How it is spread

Transmission can occur from:

  • infected flying foxes to horses - making it important that horse food and water containers are not placed under or near fruiting or flowering trees*
  • infected horses to humans and other animals - sick horses must be isolated.

There is no evidence of Hendra virus spreading from flying fox-to-human or human-to-human.

The exact route of transmission of Hendra virus from flying foxes-to-horses is not known. It is thought that horses become infected via close contact with the virus which may occur by eating or sniffing at material contaminated by infected flying fox body fluids and excretions.

Hendra virus is not a highly contagious disease. Close contact with the virus is required for infection to occur.

Although Hendra virus infection is sometimes present in flying fox populations across Australia, the likelihood of horses or other animals becoming infected is very low.

Risk period

Historically, more cases have been recorded in the cooler months of the year. However, infection in horses has occurred throughout the year and precautions should be taken year round.

Monitoring and action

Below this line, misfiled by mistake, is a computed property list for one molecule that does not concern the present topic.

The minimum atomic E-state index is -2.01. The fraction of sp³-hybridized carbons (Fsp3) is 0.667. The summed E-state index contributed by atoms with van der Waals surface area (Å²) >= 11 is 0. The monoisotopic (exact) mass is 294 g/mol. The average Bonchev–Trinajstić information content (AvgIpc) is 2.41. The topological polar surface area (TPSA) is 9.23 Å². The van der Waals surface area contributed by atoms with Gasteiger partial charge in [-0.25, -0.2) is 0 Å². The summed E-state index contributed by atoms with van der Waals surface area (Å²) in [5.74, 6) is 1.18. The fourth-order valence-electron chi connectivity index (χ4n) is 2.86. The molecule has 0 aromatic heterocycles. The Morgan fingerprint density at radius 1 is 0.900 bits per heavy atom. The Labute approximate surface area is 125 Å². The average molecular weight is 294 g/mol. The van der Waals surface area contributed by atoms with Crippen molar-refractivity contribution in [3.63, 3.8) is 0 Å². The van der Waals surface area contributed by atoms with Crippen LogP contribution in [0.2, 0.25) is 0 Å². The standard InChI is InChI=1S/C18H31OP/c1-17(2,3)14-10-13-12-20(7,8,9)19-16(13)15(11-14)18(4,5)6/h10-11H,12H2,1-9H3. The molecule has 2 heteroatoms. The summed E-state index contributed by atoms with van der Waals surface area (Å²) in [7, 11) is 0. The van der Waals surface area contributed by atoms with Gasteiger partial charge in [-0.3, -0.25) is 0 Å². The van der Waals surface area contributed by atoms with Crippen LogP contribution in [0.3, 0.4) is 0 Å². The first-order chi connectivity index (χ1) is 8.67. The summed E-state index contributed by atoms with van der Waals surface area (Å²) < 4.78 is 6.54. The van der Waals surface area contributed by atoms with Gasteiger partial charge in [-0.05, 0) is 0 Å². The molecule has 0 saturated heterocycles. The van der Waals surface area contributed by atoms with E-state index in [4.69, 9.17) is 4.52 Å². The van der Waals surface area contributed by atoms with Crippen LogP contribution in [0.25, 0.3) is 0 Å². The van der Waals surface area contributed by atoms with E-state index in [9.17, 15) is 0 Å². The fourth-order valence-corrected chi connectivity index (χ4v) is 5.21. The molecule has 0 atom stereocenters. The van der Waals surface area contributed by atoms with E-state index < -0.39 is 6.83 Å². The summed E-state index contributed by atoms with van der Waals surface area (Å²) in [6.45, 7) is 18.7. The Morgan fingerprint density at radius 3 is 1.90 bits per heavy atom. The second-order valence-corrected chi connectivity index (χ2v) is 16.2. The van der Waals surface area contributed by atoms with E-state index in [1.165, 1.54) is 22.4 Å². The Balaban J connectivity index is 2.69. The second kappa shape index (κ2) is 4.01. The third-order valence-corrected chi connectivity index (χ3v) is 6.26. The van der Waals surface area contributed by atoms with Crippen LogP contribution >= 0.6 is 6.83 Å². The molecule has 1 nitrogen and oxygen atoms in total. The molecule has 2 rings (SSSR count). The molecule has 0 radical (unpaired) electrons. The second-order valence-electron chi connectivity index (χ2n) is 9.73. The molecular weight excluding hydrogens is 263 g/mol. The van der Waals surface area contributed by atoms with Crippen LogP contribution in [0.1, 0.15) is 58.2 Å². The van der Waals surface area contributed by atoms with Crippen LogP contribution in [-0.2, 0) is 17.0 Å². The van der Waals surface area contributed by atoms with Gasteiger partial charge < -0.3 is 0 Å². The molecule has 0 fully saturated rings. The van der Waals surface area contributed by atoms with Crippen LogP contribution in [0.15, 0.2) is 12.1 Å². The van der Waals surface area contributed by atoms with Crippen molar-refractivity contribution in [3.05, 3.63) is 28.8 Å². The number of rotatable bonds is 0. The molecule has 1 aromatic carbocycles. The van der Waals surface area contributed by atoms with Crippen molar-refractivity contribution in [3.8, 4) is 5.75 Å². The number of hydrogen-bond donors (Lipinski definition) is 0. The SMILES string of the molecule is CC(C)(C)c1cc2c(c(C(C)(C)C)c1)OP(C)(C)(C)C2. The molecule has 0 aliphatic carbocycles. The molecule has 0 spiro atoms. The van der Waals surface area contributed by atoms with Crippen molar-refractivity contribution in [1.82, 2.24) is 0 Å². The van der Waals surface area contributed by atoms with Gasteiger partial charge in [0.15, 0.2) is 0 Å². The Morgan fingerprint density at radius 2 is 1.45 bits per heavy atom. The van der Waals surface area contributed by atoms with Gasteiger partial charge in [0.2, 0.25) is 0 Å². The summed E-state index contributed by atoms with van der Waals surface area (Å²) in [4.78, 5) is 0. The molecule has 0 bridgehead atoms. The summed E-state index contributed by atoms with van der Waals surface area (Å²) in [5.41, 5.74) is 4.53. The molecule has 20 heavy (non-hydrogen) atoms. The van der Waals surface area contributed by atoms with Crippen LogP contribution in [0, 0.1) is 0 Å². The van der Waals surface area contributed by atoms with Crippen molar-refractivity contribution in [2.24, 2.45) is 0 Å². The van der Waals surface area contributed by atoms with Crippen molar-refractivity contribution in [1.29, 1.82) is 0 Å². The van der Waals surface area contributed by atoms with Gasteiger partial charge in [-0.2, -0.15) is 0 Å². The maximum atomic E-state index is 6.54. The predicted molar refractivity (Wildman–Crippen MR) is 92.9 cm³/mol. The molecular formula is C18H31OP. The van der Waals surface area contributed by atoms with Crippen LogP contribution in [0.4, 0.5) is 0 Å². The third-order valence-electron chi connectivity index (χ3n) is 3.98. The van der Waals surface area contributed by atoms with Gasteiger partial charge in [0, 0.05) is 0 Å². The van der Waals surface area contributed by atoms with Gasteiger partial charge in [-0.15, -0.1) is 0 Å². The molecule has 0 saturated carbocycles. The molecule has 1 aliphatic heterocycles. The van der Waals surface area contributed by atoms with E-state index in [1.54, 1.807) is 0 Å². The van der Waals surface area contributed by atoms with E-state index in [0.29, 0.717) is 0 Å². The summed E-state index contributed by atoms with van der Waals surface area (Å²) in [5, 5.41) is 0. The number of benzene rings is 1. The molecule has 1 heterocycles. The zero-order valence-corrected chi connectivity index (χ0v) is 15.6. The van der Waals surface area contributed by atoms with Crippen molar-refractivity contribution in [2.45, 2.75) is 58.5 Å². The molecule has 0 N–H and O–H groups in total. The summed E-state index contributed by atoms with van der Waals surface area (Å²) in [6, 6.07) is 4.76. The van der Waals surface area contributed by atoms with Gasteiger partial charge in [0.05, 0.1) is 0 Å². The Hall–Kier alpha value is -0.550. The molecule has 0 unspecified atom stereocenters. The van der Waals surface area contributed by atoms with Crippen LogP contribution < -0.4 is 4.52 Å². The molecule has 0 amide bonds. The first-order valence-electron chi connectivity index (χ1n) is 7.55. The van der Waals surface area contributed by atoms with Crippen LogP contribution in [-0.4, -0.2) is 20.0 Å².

Immediately contact your veterinarian if you suspect your animal may have Hendra virus. If you cannot reach them, call us. You have a legal obligation to do this if you suspect Hendra virus in your horse.

  • Phone 13 25 23 during business hours.
  • Phone 1800 675 888 or the Emergency Animal Disease Watch Hotline (available 24 hours).

Clearly explain that you are calling to report a suspected case of Hendra virus infection.

Contact your general practitioner, local hospital emergency department or local public health unit if you are concerned that a person has been exposed to a horse infected with Hendra virus.

Control

  • Do not place feed and water containers under or near trees. If possible, place feed and water containers under a shelter.
  • Remove horses from paddocks where flowering or fruiting trees may be attracting flying foxes. Return horses only after the trees have stopped flowering or fruiting and the flying foxes have gone. If horses cannot be removed from the paddock, consider fencing (temporary or permanent) to restrict access to flowering or fruiting trees. Clean up any fruit debris underneath the trees before returning horses.
  • If you cannot remove horses from paddocks where flowering or fruiting trees may be attracting flying foxes, try to temporarily remove them during times of peak flying fox activity (usually at dusk and during the night).